Two things, then— actually, one thing. I was right. That’s the important bit. I, Woodhouse P. Quinns, was totally correct. Unlike Battlestar Galactica or Chaos in the Old World, this game doesn’t achieve the twin feats of paying righteous homage to an intellectual property while still being a sharp game judged on its own merits.
But it isn’t trying to. We’ll get to that in a second.
Fleet Captains pits Star Fleet versus the Klingons in either a 2 or 4 player game, with each player/captain swooping their ships left and right to try and amass victory points. You do this with a random selection of ships, which might be good for combat, intel or science, a random deck of missions, and a random galaxy in front of you, in which you’ll have random encounters.
But it’s OK! You’re not totally at the mercy of the game because you also get a deck of action cards that you can use to try and twist your situation in your favour, your hand refilling as fast as you can spend it. Course, everyone’s doing this, and as such the game can become like a bedspread covered in stars that everyone’s tugging at to make it go their way.
About an hour into our game my Klingon team-mate attacked a Starfleet science vessel, only for Starfleet to notch up some victory points by revealing a Secret Mission which was simply “Take damage in combat.” I was horrified. This wasn’t a game. Even if you try and harass your opponent by obstructing the missions that you can see, doing that simply occupies your ships when they’re probably better off carrying out your missions. I was even more surprised to learn that the only penalty for losing a ship is to receive another, bigger ship next turn.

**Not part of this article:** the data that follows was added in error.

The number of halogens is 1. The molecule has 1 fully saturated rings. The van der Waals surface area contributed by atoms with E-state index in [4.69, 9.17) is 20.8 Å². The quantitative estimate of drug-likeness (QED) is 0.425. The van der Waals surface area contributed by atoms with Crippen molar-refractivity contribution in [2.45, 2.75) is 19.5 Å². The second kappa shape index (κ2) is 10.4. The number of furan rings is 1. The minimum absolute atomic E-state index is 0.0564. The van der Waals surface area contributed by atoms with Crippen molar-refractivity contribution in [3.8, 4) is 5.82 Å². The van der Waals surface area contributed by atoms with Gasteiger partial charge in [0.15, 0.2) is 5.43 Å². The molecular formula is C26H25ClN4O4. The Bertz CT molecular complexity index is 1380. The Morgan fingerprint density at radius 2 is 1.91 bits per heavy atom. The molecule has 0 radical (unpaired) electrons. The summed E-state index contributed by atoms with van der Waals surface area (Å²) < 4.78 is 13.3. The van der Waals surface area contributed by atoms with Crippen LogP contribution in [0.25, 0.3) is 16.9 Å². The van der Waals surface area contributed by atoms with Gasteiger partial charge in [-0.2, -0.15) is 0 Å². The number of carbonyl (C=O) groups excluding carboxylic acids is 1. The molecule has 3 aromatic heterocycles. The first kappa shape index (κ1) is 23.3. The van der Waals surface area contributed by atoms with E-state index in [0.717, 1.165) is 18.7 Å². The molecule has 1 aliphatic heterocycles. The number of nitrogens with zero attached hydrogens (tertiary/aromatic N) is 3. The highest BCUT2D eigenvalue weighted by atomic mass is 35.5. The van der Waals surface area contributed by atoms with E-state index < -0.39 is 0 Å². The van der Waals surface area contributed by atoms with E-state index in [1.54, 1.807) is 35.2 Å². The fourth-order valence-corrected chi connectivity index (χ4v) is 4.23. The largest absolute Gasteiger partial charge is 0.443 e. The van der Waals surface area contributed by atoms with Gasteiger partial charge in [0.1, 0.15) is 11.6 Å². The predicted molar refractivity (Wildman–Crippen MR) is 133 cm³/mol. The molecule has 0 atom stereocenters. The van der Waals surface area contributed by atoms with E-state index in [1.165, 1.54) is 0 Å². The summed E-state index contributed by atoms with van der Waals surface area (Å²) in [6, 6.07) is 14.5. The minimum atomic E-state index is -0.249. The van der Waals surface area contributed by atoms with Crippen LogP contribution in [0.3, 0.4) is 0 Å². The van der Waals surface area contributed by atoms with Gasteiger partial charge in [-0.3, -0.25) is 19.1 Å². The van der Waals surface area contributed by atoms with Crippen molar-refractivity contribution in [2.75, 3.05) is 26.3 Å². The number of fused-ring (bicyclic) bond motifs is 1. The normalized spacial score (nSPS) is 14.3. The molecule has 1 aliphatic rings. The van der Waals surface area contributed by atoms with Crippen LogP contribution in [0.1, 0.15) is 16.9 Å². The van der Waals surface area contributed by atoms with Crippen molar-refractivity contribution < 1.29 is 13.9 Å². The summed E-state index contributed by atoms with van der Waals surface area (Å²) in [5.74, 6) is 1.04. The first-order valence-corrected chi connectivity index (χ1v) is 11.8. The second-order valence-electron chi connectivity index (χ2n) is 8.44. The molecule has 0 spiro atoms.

But of course that’s the penalty. Fleet Captains is just about having fun. It’s about beaming Tribbles onto an enemy vessel, or sending a stealthed Klingon attack craft trundling deep into enemy territory, or sending in a large vessel to pull a smaller one out of the vice-like grip of a black hole. It’s about laughing as another player goes trundling unwittingly into a parallel dimension, and settling scores whether they affect the game or not.
In short, Fleet Captains is Ameritrash of such an unrefined grade that I didn’t even recognise it when I saw it. It’s a game about owning 24 wonderful plastic starships, accompanied by a sheaf of rules to let you explore space in a way that will always be surprising and colourful. It’s about wincing as your ship, full of helpful “crew” cards escapes an encounter by luck alone.
And there’s definitely an argument to be made that a faithful Star Trek game would have to work this way, because Star Trek isn’t about one concept. It’s about ideas. Here, every turn feels like a unique, bizarre, standalone episode of the TV series. That’s a success in itself. And, in the words of my friend, those hands of cards are ultimately necessary because Star Trek is, above all, a series about people pulling plot elements from out of nowhere.
And now for something completely different!
The Extraordinary Adventures of Baron Munchausen